Chukkat: A wonderful role model

Adrian M SchellReading Parashat Chukkat, we engage ourselves quite often in the discussion of Moses’ big mistake which resulted in God’s severe punishment. Why is he prohibited to enter the promised land, why can’t he enjoy the fruits of his hard work? It must have been something dramatic. So we engage ourselves in looking for the negative in Moses, instead of realising that it is in the context of his mistake that truly demonstrates his real greatness and the challenge of being a leader. We never hear the Israelites thanking Moses for his hard work leading them from slavery to freedom, and bringing God’s presence into the camp. But when something goes wrong they love to complain, looking for any “hair in the soup”.

Our Torah portion reports the death of Moses’ sister, Miriam. There is no explanation and no period of mourning for her brothers or the community. Instead the people complain. They come to Moses to moan about the lack of water. No-one offers Moses any sympathy, or condolences for his loss; he is expected to get on with his job and respond to another Israelite complaint. Moses pointedly does not utter a single word. He simply goes to fall before God at the Tabernacle. And God responds, as always, with a solution for Moses: ‘Take the rod … and speak to the rock before their eyes and it shall give forth water.’

It is understandable that Moses would be upset. Upset about his sister’s death, upset that he has been unable to mourn, and upset by another Israelite challenge. He voices his frustration calling the people ‘rebels’ and then he gives expression to his annoyance, striking the rock twice, rather than talking to it, as instructed. He could be forgiven for this little outburst, for this show of frustration. He resisted the temptation to lash out at the people. He continued to fulfil his leadership role. He took his frustration out on an inanimate object, striking the rock to give expression to his hurt, anger and exasperation. God had told him to take the rod with him, placing temptation in his path. And significantly water flowed from the rock. But the punishment is immediate; as God tells Moses: ‘you shall not bring this people into the land’.

The punishment appears excessive. Moses has been pushed and prodded by this people ever since Egypt. And although he was probably emotionally unstable after his sister’s death, there is no sympathy. Leaders are held to a higher, almost unattainable, standard, and they suffer when they fall short.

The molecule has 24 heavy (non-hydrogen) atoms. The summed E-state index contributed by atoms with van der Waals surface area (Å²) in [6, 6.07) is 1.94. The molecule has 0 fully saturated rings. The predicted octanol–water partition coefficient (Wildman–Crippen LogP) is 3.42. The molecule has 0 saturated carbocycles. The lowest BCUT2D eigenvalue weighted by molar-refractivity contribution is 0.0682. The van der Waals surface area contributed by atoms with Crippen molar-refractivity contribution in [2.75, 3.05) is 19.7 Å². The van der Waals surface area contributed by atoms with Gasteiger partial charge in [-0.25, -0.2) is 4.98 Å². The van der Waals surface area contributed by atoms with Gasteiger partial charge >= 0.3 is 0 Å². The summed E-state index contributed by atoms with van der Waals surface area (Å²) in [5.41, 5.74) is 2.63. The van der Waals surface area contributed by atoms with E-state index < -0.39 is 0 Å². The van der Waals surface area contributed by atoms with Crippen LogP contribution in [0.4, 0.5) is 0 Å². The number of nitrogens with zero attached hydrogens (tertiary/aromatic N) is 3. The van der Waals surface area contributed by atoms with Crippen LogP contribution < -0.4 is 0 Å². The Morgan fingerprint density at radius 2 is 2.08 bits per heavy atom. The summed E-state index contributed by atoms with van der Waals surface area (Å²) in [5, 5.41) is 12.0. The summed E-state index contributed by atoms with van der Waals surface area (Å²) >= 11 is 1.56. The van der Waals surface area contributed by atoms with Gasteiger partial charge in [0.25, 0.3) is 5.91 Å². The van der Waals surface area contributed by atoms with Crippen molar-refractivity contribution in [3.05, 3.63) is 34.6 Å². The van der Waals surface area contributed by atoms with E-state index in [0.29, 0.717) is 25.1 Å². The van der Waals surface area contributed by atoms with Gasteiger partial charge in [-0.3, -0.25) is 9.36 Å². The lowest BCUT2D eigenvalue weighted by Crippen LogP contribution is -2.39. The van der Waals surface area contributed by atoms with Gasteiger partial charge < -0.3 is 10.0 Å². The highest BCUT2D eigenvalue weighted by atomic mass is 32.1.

Moses would be forgiven for giving up and resigning on the spot; leaving God and the people alone together. Instead, it is at this moment that Moses marks himself apart as a truly outstanding leader. He does not appeal to God or the people. Instead he sends messengers to the king of Edom so that the Israelite journey can continue. It is a journey that Moses will not complete, but he puts his personal feelings aside and focuses solely on fulfilling his leadership role. Although he will not reach the Promised Land, Moses puts the needs of the community above his own and demonstrates the truth of the line: ‘with great power comes great responsibility’. In this way, he became a wonderful role model for leaders of the Jewish people in all generations.

Rabbi Adrian M Schell
(Source Rabbi Burkeman)

Winter break for our adult learning programs

The Torah Breakfast with Rabbi Schell meets for the last time before the break this Shabbat 02 July and resumes 06 August at the usual time (8h45).

The Thursday evening study with Rabbi Schell starts again with a new topic – Jewish law from the Bible to today – on 11 August at 18h00. Have a wonderful Winter and please stay warm.

Torah Reading for Shabbat Chukkat

Numbers 19:1-22:1 (P p.1024/H p.652)

Haftarah Judges 11:1-33 (P p.1043)/H p.664)

Parashat Chukkat describes the ritual slaughter and sacrifice of the “Parah Adumah, the red cow”, and the ritual cleansing for those who touch a dead body, Miriam and Aaron’s deaths, and God informs Moses that as a consequence of not following His instructions, he will be allowed to enter the Promised Land.

Podcast of Rabbi Schell’s weekly Sermons Tuesdays on Radio Today (10h30) or:

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